A wrongful death is a death that has occurred through the wrongful act or negligence of another. A Wrongful Death lawsuit alleges that the individual died as a result of negligence or other liability, and that their surviving dependents or beneficiaries are entitled to collect damages as a result of the defendant's negligent or grossly negligent conduct.
Often, family members of those who were victims of a wrongful death are unaware that the law allows for two types of compensation in a wrongful death claim. First is compensation by the probate estate for the decedent's conscious pain and suffering and medical expenses incurred prior to death. The second form of compensation for the loss the family has experianced due to the wrongful death and how it has effected their lives.
Both Kentucky and Ohio law allows a family to recover damages for the wrongful death of a family member. A Wrongful Death case can arise in many different situations: Automobile accidents and motorcycle accidents; medical malpractice; nursing home negligence; and defective products are but a few situations that may lead to a Wrongful Death claim. A defendant can only be held responsible for a wrongful death if the defendant's conduct actually caused the family member's death.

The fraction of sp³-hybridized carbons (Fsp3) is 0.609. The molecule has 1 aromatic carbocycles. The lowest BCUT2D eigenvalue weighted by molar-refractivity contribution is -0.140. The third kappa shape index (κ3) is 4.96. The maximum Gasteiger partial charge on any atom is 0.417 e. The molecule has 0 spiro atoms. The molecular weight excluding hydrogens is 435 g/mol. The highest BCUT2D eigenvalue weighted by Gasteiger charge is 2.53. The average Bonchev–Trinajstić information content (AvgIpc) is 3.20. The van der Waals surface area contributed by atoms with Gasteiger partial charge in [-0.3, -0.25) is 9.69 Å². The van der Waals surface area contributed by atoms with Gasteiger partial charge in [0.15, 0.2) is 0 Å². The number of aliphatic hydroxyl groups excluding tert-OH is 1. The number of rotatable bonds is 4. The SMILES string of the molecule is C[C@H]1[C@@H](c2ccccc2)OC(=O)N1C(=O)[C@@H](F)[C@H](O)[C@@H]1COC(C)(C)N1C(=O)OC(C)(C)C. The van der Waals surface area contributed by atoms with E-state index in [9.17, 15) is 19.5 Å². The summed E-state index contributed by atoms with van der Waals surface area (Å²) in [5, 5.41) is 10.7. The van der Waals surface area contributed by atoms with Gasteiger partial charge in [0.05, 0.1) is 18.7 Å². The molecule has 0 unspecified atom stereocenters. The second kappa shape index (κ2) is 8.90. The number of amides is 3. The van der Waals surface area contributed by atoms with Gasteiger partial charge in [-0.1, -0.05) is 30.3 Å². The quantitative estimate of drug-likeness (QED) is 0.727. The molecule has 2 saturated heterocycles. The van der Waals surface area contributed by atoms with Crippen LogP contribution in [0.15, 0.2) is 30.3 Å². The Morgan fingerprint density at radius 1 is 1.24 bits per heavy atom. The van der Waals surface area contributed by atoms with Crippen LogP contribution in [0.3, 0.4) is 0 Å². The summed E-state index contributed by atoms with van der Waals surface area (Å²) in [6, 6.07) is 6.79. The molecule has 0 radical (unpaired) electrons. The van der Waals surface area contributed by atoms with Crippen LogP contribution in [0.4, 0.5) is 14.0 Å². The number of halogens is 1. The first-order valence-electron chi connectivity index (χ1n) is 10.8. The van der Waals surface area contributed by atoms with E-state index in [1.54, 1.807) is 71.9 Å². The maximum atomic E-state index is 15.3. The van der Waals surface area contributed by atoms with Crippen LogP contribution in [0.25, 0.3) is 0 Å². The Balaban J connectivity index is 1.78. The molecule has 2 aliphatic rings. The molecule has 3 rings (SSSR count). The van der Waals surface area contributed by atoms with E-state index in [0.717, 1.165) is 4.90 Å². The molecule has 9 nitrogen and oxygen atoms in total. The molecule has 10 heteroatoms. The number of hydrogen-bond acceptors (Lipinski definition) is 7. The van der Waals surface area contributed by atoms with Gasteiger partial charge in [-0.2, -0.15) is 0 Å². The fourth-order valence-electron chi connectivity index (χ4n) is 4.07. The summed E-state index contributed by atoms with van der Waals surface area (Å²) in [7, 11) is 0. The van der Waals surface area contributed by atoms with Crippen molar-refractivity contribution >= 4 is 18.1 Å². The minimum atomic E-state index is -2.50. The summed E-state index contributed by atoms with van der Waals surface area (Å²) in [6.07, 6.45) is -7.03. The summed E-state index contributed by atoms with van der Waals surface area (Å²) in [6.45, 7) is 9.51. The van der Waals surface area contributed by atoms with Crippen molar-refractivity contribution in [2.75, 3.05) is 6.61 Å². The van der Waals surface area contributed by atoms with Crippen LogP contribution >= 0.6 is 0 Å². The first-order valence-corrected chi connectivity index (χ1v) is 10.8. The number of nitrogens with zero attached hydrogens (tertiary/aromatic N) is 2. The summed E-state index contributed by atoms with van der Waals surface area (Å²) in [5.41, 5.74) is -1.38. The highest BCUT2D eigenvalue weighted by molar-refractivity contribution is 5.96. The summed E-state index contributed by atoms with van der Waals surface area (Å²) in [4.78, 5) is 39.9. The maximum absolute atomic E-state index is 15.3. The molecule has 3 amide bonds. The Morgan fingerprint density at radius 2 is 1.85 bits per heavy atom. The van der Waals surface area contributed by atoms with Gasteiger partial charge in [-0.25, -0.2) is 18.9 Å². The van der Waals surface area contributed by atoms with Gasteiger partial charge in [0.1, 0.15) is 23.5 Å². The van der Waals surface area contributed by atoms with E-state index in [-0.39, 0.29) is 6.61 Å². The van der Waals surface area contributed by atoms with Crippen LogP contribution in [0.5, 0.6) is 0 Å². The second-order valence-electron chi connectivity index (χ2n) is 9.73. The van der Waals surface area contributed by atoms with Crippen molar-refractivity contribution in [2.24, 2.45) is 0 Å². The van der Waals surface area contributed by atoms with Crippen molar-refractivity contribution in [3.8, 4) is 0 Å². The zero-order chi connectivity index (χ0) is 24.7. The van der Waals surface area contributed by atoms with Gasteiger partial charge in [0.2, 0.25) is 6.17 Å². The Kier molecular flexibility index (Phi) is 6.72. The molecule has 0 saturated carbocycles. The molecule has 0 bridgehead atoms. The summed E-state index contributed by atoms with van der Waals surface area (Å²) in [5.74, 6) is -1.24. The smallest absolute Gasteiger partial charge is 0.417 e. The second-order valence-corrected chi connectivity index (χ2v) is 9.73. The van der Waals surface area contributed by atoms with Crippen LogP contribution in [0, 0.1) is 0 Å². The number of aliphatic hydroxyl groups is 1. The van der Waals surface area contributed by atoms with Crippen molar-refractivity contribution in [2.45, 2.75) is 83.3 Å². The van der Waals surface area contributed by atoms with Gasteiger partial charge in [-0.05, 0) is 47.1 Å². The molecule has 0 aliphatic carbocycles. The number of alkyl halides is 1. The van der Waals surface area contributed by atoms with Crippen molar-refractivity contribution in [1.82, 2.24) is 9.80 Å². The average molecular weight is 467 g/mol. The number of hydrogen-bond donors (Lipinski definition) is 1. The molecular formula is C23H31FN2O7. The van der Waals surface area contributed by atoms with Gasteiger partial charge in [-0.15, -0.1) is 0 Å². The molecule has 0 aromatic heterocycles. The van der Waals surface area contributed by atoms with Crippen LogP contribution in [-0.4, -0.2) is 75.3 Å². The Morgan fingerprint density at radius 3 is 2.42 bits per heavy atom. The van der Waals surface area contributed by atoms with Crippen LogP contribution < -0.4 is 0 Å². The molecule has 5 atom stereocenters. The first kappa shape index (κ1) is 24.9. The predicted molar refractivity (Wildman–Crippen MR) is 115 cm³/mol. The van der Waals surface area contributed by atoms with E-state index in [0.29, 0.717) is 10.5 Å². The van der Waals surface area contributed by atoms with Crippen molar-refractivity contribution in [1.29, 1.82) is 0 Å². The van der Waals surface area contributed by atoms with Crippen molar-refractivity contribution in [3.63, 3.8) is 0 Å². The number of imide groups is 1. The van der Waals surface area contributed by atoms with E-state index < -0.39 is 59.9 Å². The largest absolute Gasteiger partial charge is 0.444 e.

The Kentucky Supreme Court has ruled that a surviving spouse may collect spousal loss of consortium in Wrongful Death cases. This allows the spouses of those killed by the negligence of others to seek redress for the loss of companionship provided by a spouse that fell victim to a wrongful death.
Under Ohio law, the following compensatory damages may be awarded in wrongful death cases: Loss of support based on the earning capacity of the deceased, Loss of society (includes loss of companionship, consortium, care, assistance, protection, etc.), Loss of prospective inheritance, and mental anguish suffered by members of the grieving family,